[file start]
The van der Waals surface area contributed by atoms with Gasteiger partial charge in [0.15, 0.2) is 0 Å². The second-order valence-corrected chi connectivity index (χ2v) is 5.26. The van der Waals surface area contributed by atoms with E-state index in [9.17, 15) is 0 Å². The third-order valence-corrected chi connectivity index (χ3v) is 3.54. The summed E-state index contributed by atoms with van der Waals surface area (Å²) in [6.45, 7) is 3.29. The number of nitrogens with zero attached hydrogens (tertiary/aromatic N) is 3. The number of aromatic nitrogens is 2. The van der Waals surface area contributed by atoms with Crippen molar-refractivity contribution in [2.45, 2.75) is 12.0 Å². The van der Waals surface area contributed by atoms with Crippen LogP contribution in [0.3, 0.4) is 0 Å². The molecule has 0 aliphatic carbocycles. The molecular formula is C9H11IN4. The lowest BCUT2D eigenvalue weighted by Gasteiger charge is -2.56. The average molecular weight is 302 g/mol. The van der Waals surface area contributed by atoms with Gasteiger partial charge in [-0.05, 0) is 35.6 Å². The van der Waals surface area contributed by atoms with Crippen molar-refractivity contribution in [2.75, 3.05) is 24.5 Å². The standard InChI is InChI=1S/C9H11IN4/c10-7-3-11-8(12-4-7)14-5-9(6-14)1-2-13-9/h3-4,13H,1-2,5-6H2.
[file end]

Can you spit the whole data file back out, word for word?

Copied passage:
The van der Waals surface area contributed by atoms with Gasteiger partial charge in [0.15, 0.2) is 0 Å². The second-order valence-corrected chi connectivity index (χ2v) is 5.26. The van der Waals surface area contributed by atoms with E-state index in [9.17, 15) is 0 Å². The third-order valence-corrected chi connectivity index (χ3v) is 3.54. The summed E-state index contributed by atoms with van der Waals surface area (Å²) in [6.45, 7) is 3.29. The number of nitrogens with zero attached hydrogens (tertiary/aromatic N) is 3. The number of aromatic nitrogens is 2. The van der Waals surface area contributed by atoms with Crippen molar-refractivity contribution in [2.45, 2.75) is 12.0 Å². The van der Waals surface area contributed by atoms with Crippen LogP contribution in [0.3, 0.4) is 0 Å². The molecule has 0 aliphatic carbocycles. The molecular formula is C9H11IN4. The lowest BCUT2D eigenvalue weighted by Gasteiger charge is -2.56. The average molecular weight is 302 g/mol. The van der Waals surface area contributed by atoms with Gasteiger partial charge in [-0.05, 0) is 35.6 Å². The van der Waals surface area contributed by atoms with Crippen molar-refractivity contribution in [2.75, 3.05) is 24.5 Å². The standard InChI is InChI=1S/C9H11IN4/c10-7-3-11-8(12-4-7)14-5-9(6-14)1-2-13-9/h3-4,13H,1-2,5-6H2.